The Biggest Megalodons Likely Lived in Cold Waters

The common idea that the giant sharks could reach over 60 feet in length should be applied mostly to populations that lived in frigid environments

Megalodon reconstruction and teeth
Reconstruction of a full-scale megalodon and a set of teeth at the Museo de la Evolución de Puebla in Mexico. Luis Alvaz via Wikimedia Commons under CC BY-SA 4.0

The Otodus megalodon, commonly called the megalodon, is famous for its massive size. Weighing up to 50 tons and measuring up to about 60 feet in length, the meg was the largest shark ever to exist.

But a new study published in Historical Biology found not all megalodons reached such gargantuan sizes. Instead, size varied based on geography, with the larger individuals living in colder areas. 

Researchers re-examined body size trends and proposed nursery areas from previous studies. Formerly, areas in warmer waters were thought to be nurseries because scientists found evidence of smaller sized megalodons living in those regions.

“It is still possible that O. megalodon could have utilized nursery areas to raise young sharks. But our study shows that fossil localities consisting of smaller megalodon teeth may instead be a product of individual sharks attaining smaller overall body sizes simply as a result of warmer water,” says study author Harry Maisch from Bergen Community College and Fairleigh Dickinson University in a statement.

The authors also noted a “curious body size pattern across different populations of O. megalodon that has never been reported to date,” per the study. The pattern follows what’s known as Bergmann’s rule. Named after German biologist Carl Bergmann, the rule states that generally, within a species, larger animals can be found in colder climates because bigger organisms retain heat better.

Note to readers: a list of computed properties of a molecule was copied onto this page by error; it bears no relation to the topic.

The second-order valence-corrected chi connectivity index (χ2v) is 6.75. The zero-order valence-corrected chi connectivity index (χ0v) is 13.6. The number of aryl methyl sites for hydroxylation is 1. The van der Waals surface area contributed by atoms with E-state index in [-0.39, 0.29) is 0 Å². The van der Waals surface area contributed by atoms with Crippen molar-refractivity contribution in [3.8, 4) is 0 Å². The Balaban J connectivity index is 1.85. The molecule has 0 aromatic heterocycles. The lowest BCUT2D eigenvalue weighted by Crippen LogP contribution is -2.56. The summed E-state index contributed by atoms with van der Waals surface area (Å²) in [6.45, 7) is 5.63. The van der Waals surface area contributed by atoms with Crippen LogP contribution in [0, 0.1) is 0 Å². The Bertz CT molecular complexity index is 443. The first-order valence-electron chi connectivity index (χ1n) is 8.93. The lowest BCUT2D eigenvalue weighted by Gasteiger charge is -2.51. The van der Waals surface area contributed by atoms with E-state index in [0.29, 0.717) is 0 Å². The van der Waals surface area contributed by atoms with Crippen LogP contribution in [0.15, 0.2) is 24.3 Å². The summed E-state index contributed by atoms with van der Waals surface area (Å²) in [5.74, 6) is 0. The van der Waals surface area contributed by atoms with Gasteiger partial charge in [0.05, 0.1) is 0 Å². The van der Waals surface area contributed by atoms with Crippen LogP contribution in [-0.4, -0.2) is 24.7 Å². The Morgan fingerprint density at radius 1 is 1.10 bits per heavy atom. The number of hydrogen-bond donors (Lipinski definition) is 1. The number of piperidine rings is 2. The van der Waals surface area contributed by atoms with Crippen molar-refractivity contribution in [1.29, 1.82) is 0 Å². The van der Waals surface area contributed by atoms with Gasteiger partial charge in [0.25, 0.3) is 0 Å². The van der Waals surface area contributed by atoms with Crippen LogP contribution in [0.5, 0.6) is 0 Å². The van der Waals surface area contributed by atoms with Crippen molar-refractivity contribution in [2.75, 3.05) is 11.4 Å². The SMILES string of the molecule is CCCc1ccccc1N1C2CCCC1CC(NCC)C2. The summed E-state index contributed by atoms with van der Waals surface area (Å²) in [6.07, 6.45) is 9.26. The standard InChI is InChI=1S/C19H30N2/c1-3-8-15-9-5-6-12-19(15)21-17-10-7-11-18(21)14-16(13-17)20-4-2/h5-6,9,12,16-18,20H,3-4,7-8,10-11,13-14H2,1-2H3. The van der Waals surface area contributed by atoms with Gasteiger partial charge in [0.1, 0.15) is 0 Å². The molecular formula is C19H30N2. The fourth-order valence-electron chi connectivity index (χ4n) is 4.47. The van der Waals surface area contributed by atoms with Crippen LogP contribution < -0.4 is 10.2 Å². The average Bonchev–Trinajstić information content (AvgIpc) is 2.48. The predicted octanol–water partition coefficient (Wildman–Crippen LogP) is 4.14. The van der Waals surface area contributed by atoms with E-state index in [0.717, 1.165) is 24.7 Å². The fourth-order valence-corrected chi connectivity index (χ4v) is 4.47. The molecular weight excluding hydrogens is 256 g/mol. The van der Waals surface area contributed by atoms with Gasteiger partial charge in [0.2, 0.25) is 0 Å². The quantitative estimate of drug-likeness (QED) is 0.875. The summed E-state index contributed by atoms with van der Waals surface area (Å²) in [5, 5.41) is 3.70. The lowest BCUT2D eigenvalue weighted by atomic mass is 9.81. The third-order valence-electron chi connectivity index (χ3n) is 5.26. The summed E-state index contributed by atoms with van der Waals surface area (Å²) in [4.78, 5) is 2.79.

Body size patterns in megalodons
This drawing shows the general body size pattern of the iconic extinct megatooth shark, Otodus megalodon, using hypothetical silhouettes.  DePaul University / Kenshu Shimada

“Our study may well represent the first possible case of Bergmann’s rule demonstrated for elasmobranchs [cartilaginous fishes] if our data interpretation is correct,” write the authors. 

Megalodons lived about 3.6 to 23 million years ago, per Smithsonian’s Ocean Portal. Their skeletons were mostly cartilage, which is difficult to fossilize. Most of what scientists know about these predators comes from their teeth, vertebrae or fossilized poop. Teeth are valuable because sharks constantly shed and replace them, leaving behind ample evidence of how they interacted with their environment, 

“Teeth are really important,” Meghan Balk, a researcher of paleobiology at the Smithsonian’s National Museum of Natural History who has studied megalodon, told Smithsonian magazine’s Katherine J. Wu in 2018. “They interact with the environment and [show] how the animal feeds. They’re the best proxy we have [for these traits].”

Per the study, the most reliable tooth-based estimates of the megalodon’s total length come from the animal’s upper anterior teeth. The authors excluded all teeth that yielded less reliable estimates of megalodon length from previous studies in the new paper. 

The scientists say this study could help researchers understand how climate change is affecting creatures in the ocean today.  

“The results of this study have important implications for understanding how modern climate change is rapidly accelerating marine habitat shifts to more polar latitudes in apex predators such as sharks,” says study author Michael Griffiths, a professor of environmental science at William Paterson University Michael Griffiths in the statement